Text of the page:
WADA: Second international pharmaceutical conference addresses doping in sport
Tokyo, 28 January 2015: The anti-doping and pharmaceutical communities convened in Japan today for the Second International Conference on the Pharmaceutical Industry and the Fight against Doping.
The Conference, titled ‘New Developments for Clean Sport and Society, took place at Meiji-Kinen-kan in Tokyo, and followed on from the groundbreaking inaugural event in Paris in November 2012. The event was attended by representatives from leading organizations in the anti-doping, sport and pharmaceutical industries who explored new ways to help protect the rights of the clean athlete and restrict the abuse of licensed and unlicensed medicines.
The Conference was the latest step in increased cooperation between the anti-doping and pharmaceutical industries; and, aimed to further improve information sharing and collaboration to tackle the issue of doping within sport and society as a whole.
It was hosted by the World Anti-Doping Agency (WADA), the Ministry of Education, Culture, Sports, Science & Technology-Japan (MEXT), the Japan Anti-Doping Agency (JADA), and the United Nations Educational, Scientific and Cultural Organization (UNESCO); and, further supported by the International Federation of Pharmaceutical Manufacturers & Associations (IFPMA), the Federation of Pharmaceutical Manufacturers’ Associations of Japan (FPMAJ) and the Japan Pharmaceutical Manufacturers Association (JPMA).
The State Minister of Education, Culture, Sports, Science and Technology of Japan, Mr. Hideki Niwa, welcomed 300 participants to the Conference, which was also attended by the Director, Division of Ethics, Youth & Sport of UNESCO, Ms. Angela Melo; IFPMA Vice President and FPMAJ President, Mr. Masafumi Nogimori; WADA President, Sir Craig Reedie; and, JADA President, Professor Hidenori Suzuki.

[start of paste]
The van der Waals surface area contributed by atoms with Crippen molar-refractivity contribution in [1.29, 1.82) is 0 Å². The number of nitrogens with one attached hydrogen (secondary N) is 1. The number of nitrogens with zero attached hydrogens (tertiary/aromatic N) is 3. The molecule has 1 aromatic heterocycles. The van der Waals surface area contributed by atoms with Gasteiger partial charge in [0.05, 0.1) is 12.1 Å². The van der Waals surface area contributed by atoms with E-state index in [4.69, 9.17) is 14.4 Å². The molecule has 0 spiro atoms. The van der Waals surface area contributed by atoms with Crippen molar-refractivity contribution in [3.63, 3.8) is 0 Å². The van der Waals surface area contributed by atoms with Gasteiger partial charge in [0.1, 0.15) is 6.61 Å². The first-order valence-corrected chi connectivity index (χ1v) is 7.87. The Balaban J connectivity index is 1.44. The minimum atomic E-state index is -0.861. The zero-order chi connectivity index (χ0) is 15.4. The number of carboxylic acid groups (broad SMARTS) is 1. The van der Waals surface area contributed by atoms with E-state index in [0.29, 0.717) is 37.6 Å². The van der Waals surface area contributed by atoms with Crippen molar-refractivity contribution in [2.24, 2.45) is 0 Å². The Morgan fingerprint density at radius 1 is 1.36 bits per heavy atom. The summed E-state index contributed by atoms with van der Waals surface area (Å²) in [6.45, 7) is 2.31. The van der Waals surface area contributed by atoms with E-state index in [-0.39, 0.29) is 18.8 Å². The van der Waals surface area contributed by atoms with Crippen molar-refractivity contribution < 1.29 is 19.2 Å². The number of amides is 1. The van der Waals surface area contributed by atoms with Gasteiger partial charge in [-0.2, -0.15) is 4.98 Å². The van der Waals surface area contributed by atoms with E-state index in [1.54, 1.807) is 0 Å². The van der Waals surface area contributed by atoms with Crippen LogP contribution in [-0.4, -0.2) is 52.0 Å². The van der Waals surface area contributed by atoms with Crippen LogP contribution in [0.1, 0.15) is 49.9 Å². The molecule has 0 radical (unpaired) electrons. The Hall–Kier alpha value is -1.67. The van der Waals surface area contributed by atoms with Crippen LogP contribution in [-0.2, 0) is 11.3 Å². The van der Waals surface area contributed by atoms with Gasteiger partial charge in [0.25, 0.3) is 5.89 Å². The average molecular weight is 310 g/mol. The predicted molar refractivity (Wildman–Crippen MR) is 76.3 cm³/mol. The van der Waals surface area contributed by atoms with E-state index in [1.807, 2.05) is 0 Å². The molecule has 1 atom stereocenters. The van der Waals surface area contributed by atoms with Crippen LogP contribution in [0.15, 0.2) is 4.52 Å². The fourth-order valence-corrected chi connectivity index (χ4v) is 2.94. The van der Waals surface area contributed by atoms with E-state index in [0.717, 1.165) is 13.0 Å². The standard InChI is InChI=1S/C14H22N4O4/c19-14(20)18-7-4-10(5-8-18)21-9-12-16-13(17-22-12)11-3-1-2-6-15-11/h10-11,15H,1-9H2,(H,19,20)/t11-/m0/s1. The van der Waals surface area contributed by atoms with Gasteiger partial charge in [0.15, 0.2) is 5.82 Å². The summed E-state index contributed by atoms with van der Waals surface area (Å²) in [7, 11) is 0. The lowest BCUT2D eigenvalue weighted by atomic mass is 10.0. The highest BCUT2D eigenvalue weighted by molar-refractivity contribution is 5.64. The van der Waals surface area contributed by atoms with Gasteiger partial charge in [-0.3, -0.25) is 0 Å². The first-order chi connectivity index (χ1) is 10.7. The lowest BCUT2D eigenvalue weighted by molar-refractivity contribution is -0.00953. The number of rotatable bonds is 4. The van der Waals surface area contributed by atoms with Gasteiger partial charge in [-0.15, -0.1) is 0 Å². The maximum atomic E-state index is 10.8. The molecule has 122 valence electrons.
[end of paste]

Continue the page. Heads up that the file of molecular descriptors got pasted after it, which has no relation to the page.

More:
WADA President, Sir Craig Reedie: “This was the first major gathering since the revised World Anti-Doping Code came into force on 1 January and so is seen as a seminal event, particularly given the anti-doping community’s growing relations with the pharmaceutical industry.
“As we enter this new chapter for anti-doping, one of WADA’s main priorities is to further develop partnerships with pharmaceutical companies so that those organizations can share information on pipeline products that could potentially be abused by athletes; and, that in turn, WADA can share information on particular products that are being misused by athletes. These partnerships offer a win-win scenario for both WADA and the pharmaceutical industry; as such, the discussions we have had here today have been of great importance in our efforts to protect the clean athlete.”
One benefit of such partnerships is early identification of drugs in development that have doping potential and timely development of detection methods for such substances. Such an approach has already been proven efficient in recent years, and has contributed to the sanctioning of a number of athletes who took prohibited substances that were still under development or discontinued.”
State Minister for Education, Culture, Sports, Science and Technology (MEXT) of Japan as well as WADA Executive Committee member, Mr. Hideki Niwa: “As the host for this conference with WADA, UNESCO and JADA, I am delighted to have all the international and domestic participants gathered together in Tokyo. Since anti-doping is the field not only for sport but also for the government equally taking an active role, it was a pleasure seeing the stakeholders actively engaged in the conference.
“The conference has shown our commitment in anti-doping activity and the significance on the partnership-building. This conference has marked a significant step for the specialist fields coming together for the protection of sport values and health of the public.
“As host of the Tokyo 2020 Games, I hope that these collaborative relations can be expanded through “PLAY TRUE 2020, Sport for Tomorrow” domestically and internationally.”